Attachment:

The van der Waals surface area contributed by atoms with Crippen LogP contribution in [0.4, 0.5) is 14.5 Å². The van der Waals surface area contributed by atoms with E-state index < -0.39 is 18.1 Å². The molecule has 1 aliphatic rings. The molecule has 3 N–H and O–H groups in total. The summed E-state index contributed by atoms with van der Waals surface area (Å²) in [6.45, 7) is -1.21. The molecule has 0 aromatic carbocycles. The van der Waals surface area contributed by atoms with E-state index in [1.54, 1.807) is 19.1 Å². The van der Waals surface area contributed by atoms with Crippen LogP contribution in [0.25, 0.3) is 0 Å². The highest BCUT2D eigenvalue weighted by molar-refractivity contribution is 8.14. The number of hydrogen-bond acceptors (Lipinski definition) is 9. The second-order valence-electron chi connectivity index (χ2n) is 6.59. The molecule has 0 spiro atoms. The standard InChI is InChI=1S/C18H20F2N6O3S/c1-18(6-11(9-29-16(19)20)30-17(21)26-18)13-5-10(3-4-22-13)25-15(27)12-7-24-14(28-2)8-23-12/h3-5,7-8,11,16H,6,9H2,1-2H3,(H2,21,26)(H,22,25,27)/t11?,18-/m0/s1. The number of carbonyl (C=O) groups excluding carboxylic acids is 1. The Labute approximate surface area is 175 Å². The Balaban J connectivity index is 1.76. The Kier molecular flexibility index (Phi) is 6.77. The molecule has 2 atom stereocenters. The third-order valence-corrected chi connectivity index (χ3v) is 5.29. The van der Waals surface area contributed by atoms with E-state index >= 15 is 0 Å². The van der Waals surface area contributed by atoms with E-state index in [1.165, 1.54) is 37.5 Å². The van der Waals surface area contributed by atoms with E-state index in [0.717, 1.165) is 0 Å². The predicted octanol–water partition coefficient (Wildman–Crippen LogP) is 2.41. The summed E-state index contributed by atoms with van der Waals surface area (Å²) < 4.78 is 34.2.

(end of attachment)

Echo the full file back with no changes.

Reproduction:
The van der Waals surface area contributed by atoms with Crippen LogP contribution in [0.4, 0.5) is 14.5 Å². The van der Waals surface area contributed by atoms with E-state index < -0.39 is 18.1 Å². The molecule has 1 aliphatic rings. The molecule has 3 N–H and O–H groups in total. The summed E-state index contributed by atoms with van der Waals surface area (Å²) in [6.45, 7) is -1.21. The molecule has 0 aromatic carbocycles. The van der Waals surface area contributed by atoms with E-state index in [1.54, 1.807) is 19.1 Å². The van der Waals surface area contributed by atoms with Crippen LogP contribution in [0.25, 0.3) is 0 Å². The highest BCUT2D eigenvalue weighted by molar-refractivity contribution is 8.14. The number of hydrogen-bond acceptors (Lipinski definition) is 9. The second-order valence-electron chi connectivity index (χ2n) is 6.59. The molecule has 0 spiro atoms. The standard InChI is InChI=1S/C18H20F2N6O3S/c1-18(6-11(9-29-16(19)20)30-17(21)26-18)13-5-10(3-4-22-13)25-15(27)12-7-24-14(28-2)8-23-12/h3-5,7-8,11,16H,6,9H2,1-2H3,(H2,21,26)(H,22,25,27)/t11?,18-/m0/s1. The number of carbonyl (C=O) groups excluding carboxylic acids is 1. The Labute approximate surface area is 175 Å². The Balaban J connectivity index is 1.76. The Kier molecular flexibility index (Phi) is 6.77. The molecule has 2 atom stereocenters. The third-order valence-corrected chi connectivity index (χ3v) is 5.29. The van der Waals surface area contributed by atoms with E-state index >= 15 is 0 Å². The van der Waals surface area contributed by atoms with E-state index in [1.165, 1.54) is 37.5 Å². The van der Waals surface area contributed by atoms with E-state index in [0.717, 1.165) is 0 Å². The predicted octanol–water partition coefficient (Wildman–Crippen LogP) is 2.41. The summed E-state index contributed by atoms with van der Waals surface area (Å²) < 4.78 is 34.2.